The Roads Act 2019 (“the Act”), is now in force following its publication on 25th September 2019. The Act reforms the law relating to planning, construction, management and maintenance of public roads, bridges and ferry landings. The Act repeals the Roads Act, (Cap. 358) and the Access to Roads Act, (Cap. 350). Key provisions of the Act are highlighted below;
1. Road tolls to begin
The Act empowers the Minister of Works and Transport in consultation with the Minister of Finance, Planning and Economic Development to declare toll roads and prescribe tolls payable in respect of these roads by a statutory instrument. Vehicles exempt from the toll include the Presidential convoy and emergency vehicles of the fire brigade and ambulances.
The Act stipulates that the toll revenue shall be deposited into either the Consolidated Fund or the Uganda Road Fund. The duality in this provision creates an accountability risk and the implementing statutory instrument should be used to clarify this.
The free rides on the Kampala-Entebbe Expressway will soon be over.
2. Public Private Partnerships
The Act allows for road authorities to enter into public private partnership agreements with private entities to operate tolls or collect toll revenue. The private entity as well as the agreement are required to be approved under the Public Private Partnership Act, 2015.
This provision allows for private sector financing of roads. The planned Kampala-Jinja Expressway should be the first road under the new legal regime if it can overcome its current procurement issues.
3. Appointment of road authorities
The Act designates road authorities responsible for construction, alteration, rehabilitation, maintenance, protection and supervision of roads falling within their jurisdiction. The Act has provided for the classification of roads for this purpose, with the Uganda National Roads Authority (UNRA) being responsible for national roads, local government councils for district and community access roads, urban councils for urban roads and city authorities for city roads, therefore, Kampala City Council Authority (KCCA) will be responsible for roads within Kampala.
Previously, the country’s road network was managed entirely by the central Government.
4. Road reserves
The Act empowers the Minister of Works and Transport to provide for different widths for road reserves for the different classes of public roads. Under the old Roads Act, the width of a road reserve was set at fifty feet from the centre line of any road. The new provision allows for flexibility in determining the width of road reserves and can be wider depending on the classification of the road.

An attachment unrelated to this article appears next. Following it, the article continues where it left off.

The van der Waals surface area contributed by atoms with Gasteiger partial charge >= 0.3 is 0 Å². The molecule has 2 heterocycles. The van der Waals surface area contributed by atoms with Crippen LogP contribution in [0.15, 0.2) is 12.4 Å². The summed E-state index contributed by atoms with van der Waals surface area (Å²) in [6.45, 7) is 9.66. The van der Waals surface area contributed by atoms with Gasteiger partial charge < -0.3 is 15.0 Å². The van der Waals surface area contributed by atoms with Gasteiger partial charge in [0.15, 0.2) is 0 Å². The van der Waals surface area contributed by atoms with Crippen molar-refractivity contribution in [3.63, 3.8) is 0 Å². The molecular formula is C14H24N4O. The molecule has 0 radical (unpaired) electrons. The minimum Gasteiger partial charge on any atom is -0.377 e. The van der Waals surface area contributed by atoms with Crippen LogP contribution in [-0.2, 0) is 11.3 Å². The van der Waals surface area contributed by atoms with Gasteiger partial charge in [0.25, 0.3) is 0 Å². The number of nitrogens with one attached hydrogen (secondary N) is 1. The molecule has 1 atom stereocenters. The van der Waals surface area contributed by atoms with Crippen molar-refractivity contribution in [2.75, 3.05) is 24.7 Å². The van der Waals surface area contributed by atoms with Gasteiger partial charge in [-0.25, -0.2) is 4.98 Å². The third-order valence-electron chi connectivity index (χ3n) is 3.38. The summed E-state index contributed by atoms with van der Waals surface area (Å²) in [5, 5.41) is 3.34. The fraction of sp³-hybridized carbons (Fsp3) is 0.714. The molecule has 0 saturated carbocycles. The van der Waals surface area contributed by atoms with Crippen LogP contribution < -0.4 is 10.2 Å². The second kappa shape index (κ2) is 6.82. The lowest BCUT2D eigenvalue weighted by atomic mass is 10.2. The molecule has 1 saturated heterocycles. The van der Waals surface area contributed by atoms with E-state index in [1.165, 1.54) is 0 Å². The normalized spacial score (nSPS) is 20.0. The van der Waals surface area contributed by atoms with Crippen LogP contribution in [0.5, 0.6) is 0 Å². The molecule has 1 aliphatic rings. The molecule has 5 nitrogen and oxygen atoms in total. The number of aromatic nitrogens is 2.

The consideration behind this provision was to provide for a long-term solution to address traffic jams within the cities, urban areas and along highways.
5. Land acquisition and compensation
The Act provides that acquisition of land, excavation and taking of materials required for road construction is to be done in accordance with the Constitution. Prompt acquisition of land has been a thorny area for the Government and the muted response is disappointing.
6. Access to roads
The Act repeals the Access to Roads Act to consolidate the legal framework relating to roads in Uganda. The Act provides for construction of an access road to a public road or highway through private property after compensation of the affected land owner. It also provides for control, location and design of access roads and introduces service roads, which run parallel to a highway and provide access to property bordering these roads, for purposes of limiting the number of access roads.
7. New offences and high penalties
The Act creates offences including destroying roads, obstruction and interference on roads such as improper erection of bill boards, clogging drains by depositing sewage, refuse or garbage, nuisance on roads and offences relating to toll roads among others. In addition, various offences have been removed from the Traffic and Road Safety Act and provided for under this Act. These include failure to comply with speed limits. The rationale for this interplay between the two Acts is not clear and is likely to cause an administrative headache.
Unfortunately many of the prescribed penalties are outrageously high which will cause difficulties in implementation. A road contractor who fails to meet the standards prescribed by the Minister for Works and Transport may be liable on conviction to a fine up to UGX40 000 000 000 (forty billion Uganda shillings) and in addition, the court may require the contractor to remedy the defects. The value of the underlying road contract or the extent of the failure to meet the standards, appear to be entirely irrelevant. Failure to observe a building line, attracts a daily penalty of UGX40 000 000 (forty million Uganda shillings), obstruction of an officer acting under this Act, attracts a penalty of UGX100 000 000 (one hundred million Uganda shillings) while littering attracts a fine of UGX2 400 000 (two million four hundred thousand Uganda shillings).
The Roads Act 2019, if properly implemented, is a positive step in modernising and developing Uganda’s road infrastructure as well as addressing issues such as financing road construction and maintenance, managing traffic congestion, road safety among others.